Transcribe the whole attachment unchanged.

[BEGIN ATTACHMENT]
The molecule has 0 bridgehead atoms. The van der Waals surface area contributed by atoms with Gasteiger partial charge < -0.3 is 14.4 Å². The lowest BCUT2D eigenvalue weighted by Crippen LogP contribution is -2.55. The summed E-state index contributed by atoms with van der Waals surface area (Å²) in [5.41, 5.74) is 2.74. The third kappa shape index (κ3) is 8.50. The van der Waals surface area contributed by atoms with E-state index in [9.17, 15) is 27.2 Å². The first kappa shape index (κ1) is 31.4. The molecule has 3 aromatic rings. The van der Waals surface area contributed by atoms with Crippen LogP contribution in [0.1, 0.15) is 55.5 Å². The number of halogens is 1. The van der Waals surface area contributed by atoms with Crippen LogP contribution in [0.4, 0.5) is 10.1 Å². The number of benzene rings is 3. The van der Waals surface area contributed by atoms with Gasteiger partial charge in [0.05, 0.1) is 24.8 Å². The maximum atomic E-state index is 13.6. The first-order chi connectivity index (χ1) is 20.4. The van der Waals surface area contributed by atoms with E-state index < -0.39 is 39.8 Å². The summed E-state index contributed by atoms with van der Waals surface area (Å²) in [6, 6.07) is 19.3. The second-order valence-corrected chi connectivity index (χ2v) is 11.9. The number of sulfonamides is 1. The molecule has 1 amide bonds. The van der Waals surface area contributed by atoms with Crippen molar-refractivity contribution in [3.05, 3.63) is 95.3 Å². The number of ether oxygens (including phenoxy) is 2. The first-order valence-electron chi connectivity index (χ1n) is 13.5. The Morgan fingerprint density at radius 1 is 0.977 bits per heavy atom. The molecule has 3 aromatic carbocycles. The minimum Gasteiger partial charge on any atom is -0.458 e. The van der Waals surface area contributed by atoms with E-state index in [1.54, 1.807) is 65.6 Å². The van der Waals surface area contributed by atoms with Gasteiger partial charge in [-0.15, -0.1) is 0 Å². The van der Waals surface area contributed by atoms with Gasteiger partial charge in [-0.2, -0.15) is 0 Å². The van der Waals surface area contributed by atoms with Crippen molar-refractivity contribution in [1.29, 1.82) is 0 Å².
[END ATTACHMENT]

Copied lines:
The molecule has 0 bridgehead atoms. The van der Waals surface area contributed by atoms with Gasteiger partial charge < -0.3 is 14.4 Å². The lowest BCUT2D eigenvalue weighted by Crippen LogP contribution is -2.55. The summed E-state index contributed by atoms with van der Waals surface area (Å²) in [5.41, 5.74) is 2.74. The third kappa shape index (κ3) is 8.50. The van der Waals surface area contributed by atoms with E-state index in [9.17, 15) is 27.2 Å². The first kappa shape index (κ1) is 31.4. The molecule has 3 aromatic rings. The van der Waals surface area contributed by atoms with Crippen LogP contribution in [0.1, 0.15) is 55.5 Å². The number of halogens is 1. The van der Waals surface area contributed by atoms with Crippen LogP contribution in [0.4, 0.5) is 10.1 Å². The number of benzene rings is 3. The van der Waals surface area contributed by atoms with Gasteiger partial charge in [0.05, 0.1) is 24.8 Å². The maximum atomic E-state index is 13.6. The first-order chi connectivity index (χ1) is 20.4. The van der Waals surface area contributed by atoms with E-state index < -0.39 is 39.8 Å². The summed E-state index contributed by atoms with van der Waals surface area (Å²) in [6, 6.07) is 19.3. The second-order valence-corrected chi connectivity index (χ2v) is 11.9. The number of sulfonamides is 1. The molecule has 1 amide bonds. The van der Waals surface area contributed by atoms with Crippen molar-refractivity contribution in [3.05, 3.63) is 95.3 Å². The number of ether oxygens (including phenoxy) is 2. The first-order valence-electron chi connectivity index (χ1n) is 13.5. The Morgan fingerprint density at radius 1 is 0.977 bits per heavy atom. The molecule has 3 aromatic carbocycles. The minimum Gasteiger partial charge on any atom is -0.458 e. The van der Waals surface area contributed by atoms with E-state index in [1.54, 1.807) is 65.6 Å². The van der Waals surface area contributed by atoms with Gasteiger partial charge in [-0.15, -0.1) is 0 Å². The van der Waals surface area contributed by atoms with Gasteiger partial charge in [-0.2, -0.15) is 0 Å². The van der Waals surface area contributed by atoms with Crippen molar-refractivity contribution in [1.29, 1.82) is 0 Å².